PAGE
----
The origins of Chester pub names
PUBLISHED: 23:16 24 September 2012 | UPDATED: 15:42 14 April 2016
We look at some pubs in the Chester area named after animals, including one that Beatles fans regard as a place of pilgrimage WORDS BY MIKE SMITH MAIN PHOTOGRAPHY BY JOHN COCKS
According to a recent survey, Red Lion is the most common pub name in England. White Horse and White Hart also feature in the top ten and there are animal names galore in the top 100. This month’s pub tour begins with a bear and a bull and ends with a dog and a cat.
Although official guide books to the ancient city of Chester make no secret of the fact that many of its famous black-and-white buildings were built in Victorian times, they also point to the presence of several half-timbered structures of more ancient foundation. One of the best is the Bear and Billet Inn on Lower Bridge Street, just inside the city walls.
According to a plaque on its wall, the building was constructed in 1664 as a town house for the Earls of Shrewsbury, who were responsible for guarding Bridgegate, the southern entrance to the city. Subsequently, the house was leased to an innkeeper on the understanding that a suite of rooms should be kept available for the Earl and his family.
An etching from 1820 indicates that the inn was called the Bridgegate Tavern before acquiring its present name. Herein lies a mystery, because the motif of a bear and a ragged staff is a well-known feature on the crest of the Earls of Warwick, but it does not figure at all on the crest of the Earls of Shrewsbury, which carries a depiction of a type of hunting dog known as a ‘Talbot’.
Although assistant manager Larry Richards is unable to explain this discrepancy, he is well informed on the ancestral links of Annie Jane Millward, who was born in the Bear and Billet in 1873. She was the daughter of the clerk to the Earl of Shrewsbury and the grandmother of John Lennon. Tourists enjoying home-cooked food and cask ales in the pub’s wonderful old-world setting often find themselves in the company of Beatles fans, who regard the inn as a place of pilgrimage.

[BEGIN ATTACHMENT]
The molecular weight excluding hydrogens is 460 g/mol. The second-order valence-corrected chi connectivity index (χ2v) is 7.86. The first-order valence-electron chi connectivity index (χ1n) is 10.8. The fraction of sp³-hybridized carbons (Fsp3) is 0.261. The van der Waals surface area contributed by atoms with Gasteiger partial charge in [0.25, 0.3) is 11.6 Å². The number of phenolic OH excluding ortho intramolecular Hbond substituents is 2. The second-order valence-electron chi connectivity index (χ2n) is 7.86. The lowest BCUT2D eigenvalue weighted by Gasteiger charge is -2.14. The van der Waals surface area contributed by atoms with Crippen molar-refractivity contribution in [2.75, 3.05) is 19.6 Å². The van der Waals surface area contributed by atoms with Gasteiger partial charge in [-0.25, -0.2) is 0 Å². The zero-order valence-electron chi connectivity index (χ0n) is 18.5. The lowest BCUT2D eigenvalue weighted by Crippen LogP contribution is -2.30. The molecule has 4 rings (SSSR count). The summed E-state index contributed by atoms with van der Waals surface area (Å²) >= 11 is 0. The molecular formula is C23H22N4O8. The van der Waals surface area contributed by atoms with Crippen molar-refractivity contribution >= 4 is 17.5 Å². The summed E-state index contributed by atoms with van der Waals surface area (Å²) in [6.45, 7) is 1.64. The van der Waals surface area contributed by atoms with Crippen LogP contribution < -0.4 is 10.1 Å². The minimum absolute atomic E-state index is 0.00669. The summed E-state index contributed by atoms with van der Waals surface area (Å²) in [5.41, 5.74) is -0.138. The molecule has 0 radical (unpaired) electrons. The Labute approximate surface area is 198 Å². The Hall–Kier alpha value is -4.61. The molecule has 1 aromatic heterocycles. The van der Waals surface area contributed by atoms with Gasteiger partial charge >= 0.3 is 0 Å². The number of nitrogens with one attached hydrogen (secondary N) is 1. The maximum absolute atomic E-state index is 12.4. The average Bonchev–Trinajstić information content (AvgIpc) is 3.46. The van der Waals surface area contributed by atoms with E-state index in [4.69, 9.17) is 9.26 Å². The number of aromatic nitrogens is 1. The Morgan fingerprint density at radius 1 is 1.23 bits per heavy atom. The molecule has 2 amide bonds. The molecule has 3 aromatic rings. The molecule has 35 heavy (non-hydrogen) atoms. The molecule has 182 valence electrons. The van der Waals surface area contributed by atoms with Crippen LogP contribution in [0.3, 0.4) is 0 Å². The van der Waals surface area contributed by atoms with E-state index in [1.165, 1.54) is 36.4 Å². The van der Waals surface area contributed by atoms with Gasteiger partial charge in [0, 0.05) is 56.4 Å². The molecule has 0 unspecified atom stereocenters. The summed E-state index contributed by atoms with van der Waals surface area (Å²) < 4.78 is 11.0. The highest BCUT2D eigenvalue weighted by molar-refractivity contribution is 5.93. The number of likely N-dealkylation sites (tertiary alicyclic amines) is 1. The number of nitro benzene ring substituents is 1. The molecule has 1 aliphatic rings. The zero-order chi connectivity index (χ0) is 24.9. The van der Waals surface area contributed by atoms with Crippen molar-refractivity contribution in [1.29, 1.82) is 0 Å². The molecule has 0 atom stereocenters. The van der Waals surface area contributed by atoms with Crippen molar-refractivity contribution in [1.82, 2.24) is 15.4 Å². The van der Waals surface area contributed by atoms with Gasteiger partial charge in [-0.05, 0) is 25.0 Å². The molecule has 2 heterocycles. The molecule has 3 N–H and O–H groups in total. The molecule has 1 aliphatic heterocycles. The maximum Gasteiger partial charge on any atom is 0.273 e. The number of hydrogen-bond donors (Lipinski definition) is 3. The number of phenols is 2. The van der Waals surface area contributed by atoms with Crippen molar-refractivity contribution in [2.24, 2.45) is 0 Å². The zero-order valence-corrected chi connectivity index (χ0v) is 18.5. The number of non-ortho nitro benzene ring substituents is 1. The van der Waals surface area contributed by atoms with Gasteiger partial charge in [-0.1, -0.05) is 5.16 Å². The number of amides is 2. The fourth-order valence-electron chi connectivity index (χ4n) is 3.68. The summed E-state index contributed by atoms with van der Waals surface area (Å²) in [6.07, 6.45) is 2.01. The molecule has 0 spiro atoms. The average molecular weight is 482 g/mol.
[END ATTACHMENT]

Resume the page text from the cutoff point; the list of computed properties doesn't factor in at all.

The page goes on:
The Bear and Billet has another link with the past in the ghostly form of a kindly old lady who is said to appear on the stairs from time to time. The Pied Bull Hotel, just inside the northern walls of the city, boasts two ghosts: a cellar man from the 17th century and a chamber maid from the 19th century. First licensed in 1473, this is the oldest pub in Chester.
According to manager Luke Smith, the name was changed from Bull Mansion to Pied Bull when the building was re-fronted and converted into a coaching inn in eighteenth century. Luke is unclear why a bull figures in both names but he has carried on the tradition in the microbrewery which has operated in the cellar since the inn was bought by Carl Scourfield three years ago. He told me: ‘The star product of our microbrewery is called Bull’s Hit.’
The Chester Beer Appreciation Society chose the Pied Bull as the venue for their January meeting when they were served with Luke’s home-brewed beer and the pub’s home-cooked food, which is such a feature of the fare on offer in this historic hostelry, which still displays a mileage sign from its days as a coaching inn.
A short drive from the city to the village of Christleton takes us from a spotted bull to a grinning cat, namely the Cheshire Cat made famous by Lewis Carroll.
It has been suggested that pictures of cats on some ancient inn signs in the county are due to the incompetence of painters who made such a poor attempt at representing the lion on the arms of the Dukes of Chester that they ended up with images that looked like grinning cats. The grinning feline on the sign of Christleton’s Cheshire Cat was replaced by a cat of more sober appearance when refurbishment of this popular eating and drinking destination took place in 2008.
Thanks to his grandfather, who is a local historian, assistant manager Dan Broughton, has a thorough knowledge of the pub’s history. He told me: ‘The building dates from 1805, but it stands on the site of the Battle of Rowton Moor, which took place in 1645. In the Second World War, it was commandeered as an administrative centre but then became derelict and even spent some time as a chicken farm before it was restored. It is now in the Innkeeper’s Lodge chain and has several en-suite bedrooms.’
Our tour ends in the neighbouring village of Waverton, where the Black Dog has been serving up home-cooked food and real ale since the 1700s. Its prominence in the village is underlined by the fact that the first train station to be opened in Waverton, back in 1840, was called Black Dog. The station closed when a replacement was built half-a-mile down the line in 1898.
Landlord Philip Jeffreys believes the pub owes its name to a local legend which is described in a poem inscribed on the wall of the bar. The opening verse reads: ‘The Black Dog of Waverton/Has red and awful eyes/And when he runs beside a man/He withers and he dies.’ Since 2003, the local villagers have presented an annual prize known as the Waverton Good Read Award. By coincidence, the first recipient of the prize was Mark Haddon, author of The Curious Incident of the Dog in the Night Time.
Also worth a mention is the Chester Beer Project Blog - a challenge to drink in every Chester pub in the space of a year, that's what we call dedication to reasearch chesterbeerproject.blogspot.com